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Changes ahead for distance sellers

Distance Selling Pharmacies have new regulations to comply with by 1 April, or face the prospect of a breach notice

It is difficult to secure a new pharmacy contract in England. For the last 30 years or so, we have had a deliberately restrictive market entry test which tightly controls the number of new pharmacies that can open.

Since the original market entry test was introduced in the late 1980s, there have been some changes to regulations: sometimes relaxing things a little only to tighten them up again.

In 2005, the Department of Health introduced a number of exemptions to the market entry rules which made it easier to secure a new contract. There were originally four exemptions: 100-hour pharmacies, pharmacies in designated retail parks, pharmacies in one stop primary care centres, and distance selling pharmacies (DSPs). The last of these never required an online element – simply that services would be provided at a distance (ie without face-to-face contact at the pharmacy).

In 2012, regulations were tightened and all the exemptions went, with the exception of DSPs, where changes were made. Between 2005 and 2012, if you wanted to secure a distance selling pharmacy contract then you simply had to submit the application form to NHS England and it would be granted.

From 2012, applicants for DSPs had to demonstrate what procedures they had in place to secure the safe and effective provision of all essential services to patients throughout England, but without face-to-face contact. More recently, a requirement to provide details of the procedures where a DSP was purchased as a going concern was introduced. There are now around 350 DSPs in England.

Any failure to operate a website which complies with this new requirement may amount to a breach of those terms of service

‘Subversion’ of regulations

In March 2018, the Department of Health carried out another review of the market entry rules. During the consultation period, concerns were raised regarding the “subversion” of the regulations “for the purpose of local supply” and the direction of prescriptions.

Evidence was submitted which appeared to show a significant reduction in dispensing volume for local pharmacies when a distance selling pharmacy opened nearby, with a corresponding spike in dispensing at the DSP. In cases, the vast majority of prescriptions that formed that spike came from a single GP surgery. Reading between the lines, the concern was that DSPs – which are supposed to be national contracts – were really only marketing themselves and providing services locally.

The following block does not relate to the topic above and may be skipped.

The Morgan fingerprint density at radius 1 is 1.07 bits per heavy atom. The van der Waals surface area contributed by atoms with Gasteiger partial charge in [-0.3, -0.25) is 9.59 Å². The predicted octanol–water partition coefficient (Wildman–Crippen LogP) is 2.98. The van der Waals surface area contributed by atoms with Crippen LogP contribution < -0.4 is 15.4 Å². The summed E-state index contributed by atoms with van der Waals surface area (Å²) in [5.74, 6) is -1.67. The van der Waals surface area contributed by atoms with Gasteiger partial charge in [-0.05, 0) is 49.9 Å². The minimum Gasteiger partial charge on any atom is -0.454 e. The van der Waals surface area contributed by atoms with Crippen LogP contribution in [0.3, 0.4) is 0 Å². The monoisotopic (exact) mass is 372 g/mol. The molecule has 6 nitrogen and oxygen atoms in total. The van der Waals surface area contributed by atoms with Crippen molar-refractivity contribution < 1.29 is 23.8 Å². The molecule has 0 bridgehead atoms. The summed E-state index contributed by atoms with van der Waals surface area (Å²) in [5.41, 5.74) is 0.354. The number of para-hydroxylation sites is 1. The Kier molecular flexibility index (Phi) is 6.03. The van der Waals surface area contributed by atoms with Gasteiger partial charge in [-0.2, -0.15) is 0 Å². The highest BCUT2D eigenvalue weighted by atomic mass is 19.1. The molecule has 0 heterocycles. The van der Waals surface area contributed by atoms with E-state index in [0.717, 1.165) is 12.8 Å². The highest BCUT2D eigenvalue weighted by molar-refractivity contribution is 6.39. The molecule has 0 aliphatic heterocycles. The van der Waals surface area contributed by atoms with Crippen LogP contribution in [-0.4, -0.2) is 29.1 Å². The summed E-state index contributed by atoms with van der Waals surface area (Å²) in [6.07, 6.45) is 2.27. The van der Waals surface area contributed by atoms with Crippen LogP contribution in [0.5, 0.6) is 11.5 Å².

The review recommended, amongst other things, that distance selling pharmacy contractors should “maintain functional websites which detail how their services can be accessed nationally and their arrangements for the disposal of patient returned waste medicines”. The idea was that if pharmacy services are promoted online, they are more likely to be accessed from a wider area. Scroll forward three years, and the review’s recommendation is about to be brought into force.

From 1 April this year, any person who operates distance selling premises “must ensure that [they have] a website for use by the public for the purpose of accessing pharmaceutical services from those premises, on which there is an interactive page, clearly promoted to any user of the website when they first access it, which provides public access to a reasonable range of up-to-date materials that promote healthy lifestyles by addressing a reasonable range of health issues.”

Current practice

Contractors who set up DSPs in the past, when there was no obligation to operate through a website, might justifiably raise concerns that they are now being required to operate their business, either in whole or in part, in a way which is materially different from their current practice. However, since this will form part of the terms of service for DSPs, any failure to operate a website which complies with this new requirement may amount to a breach of those terms of service, for which NHS England could issue a breach notice. Ultimately, NHS England has the power to remove a contractor from the pharmaceutical list where there are repeated breaches.

It remains to be seen whether these changes will make a real difference to how DSPs are accessed by the public. However, given that it can take some time to set up a fully-functional website, contractors who operate DSPs should act now to ensure they are compliant by 1 April.

This is a general overview. We recommend that independent legal advice is sought for specific concerns. noel.wardle@crsblaw.com




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